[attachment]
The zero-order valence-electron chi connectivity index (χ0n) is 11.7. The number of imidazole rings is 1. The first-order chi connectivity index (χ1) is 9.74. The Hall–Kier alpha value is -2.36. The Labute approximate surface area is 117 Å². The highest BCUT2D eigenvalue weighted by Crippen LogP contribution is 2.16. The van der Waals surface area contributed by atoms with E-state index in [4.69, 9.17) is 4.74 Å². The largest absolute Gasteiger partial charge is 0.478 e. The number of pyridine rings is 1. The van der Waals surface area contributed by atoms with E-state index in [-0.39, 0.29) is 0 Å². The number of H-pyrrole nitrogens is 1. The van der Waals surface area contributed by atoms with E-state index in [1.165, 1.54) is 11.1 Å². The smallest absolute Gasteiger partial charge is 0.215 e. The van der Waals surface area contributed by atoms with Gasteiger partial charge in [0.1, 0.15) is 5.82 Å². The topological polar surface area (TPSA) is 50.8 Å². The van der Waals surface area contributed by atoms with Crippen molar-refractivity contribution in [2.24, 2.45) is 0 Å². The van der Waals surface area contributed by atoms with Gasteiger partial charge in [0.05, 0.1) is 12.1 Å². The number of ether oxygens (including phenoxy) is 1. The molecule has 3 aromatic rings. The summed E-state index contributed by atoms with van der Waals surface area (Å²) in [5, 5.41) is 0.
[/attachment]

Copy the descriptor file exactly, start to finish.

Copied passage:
The zero-order valence-electron chi connectivity index (χ0n) is 11.7. The number of imidazole rings is 1. The first-order chi connectivity index (χ1) is 9.74. The Hall–Kier alpha value is -2.36. The Labute approximate surface area is 117 Å². The highest BCUT2D eigenvalue weighted by Crippen LogP contribution is 2.16. The van der Waals surface area contributed by atoms with E-state index in [4.69, 9.17) is 4.74 Å². The largest absolute Gasteiger partial charge is 0.478 e. The number of pyridine rings is 1. The van der Waals surface area contributed by atoms with E-state index in [-0.39, 0.29) is 0 Å². The number of H-pyrrole nitrogens is 1. The van der Waals surface area contributed by atoms with E-state index in [1.165, 1.54) is 11.1 Å². The smallest absolute Gasteiger partial charge is 0.215 e. The van der Waals surface area contributed by atoms with Gasteiger partial charge in [0.1, 0.15) is 5.82 Å². The topological polar surface area (TPSA) is 50.8 Å². The van der Waals surface area contributed by atoms with Crippen molar-refractivity contribution in [2.24, 2.45) is 0 Å². The van der Waals surface area contributed by atoms with Gasteiger partial charge in [0.05, 0.1) is 12.1 Å². The number of ether oxygens (including phenoxy) is 1. The molecule has 3 aromatic rings. The summed E-state index contributed by atoms with van der Waals surface area (Å²) in [5, 5.41) is 0.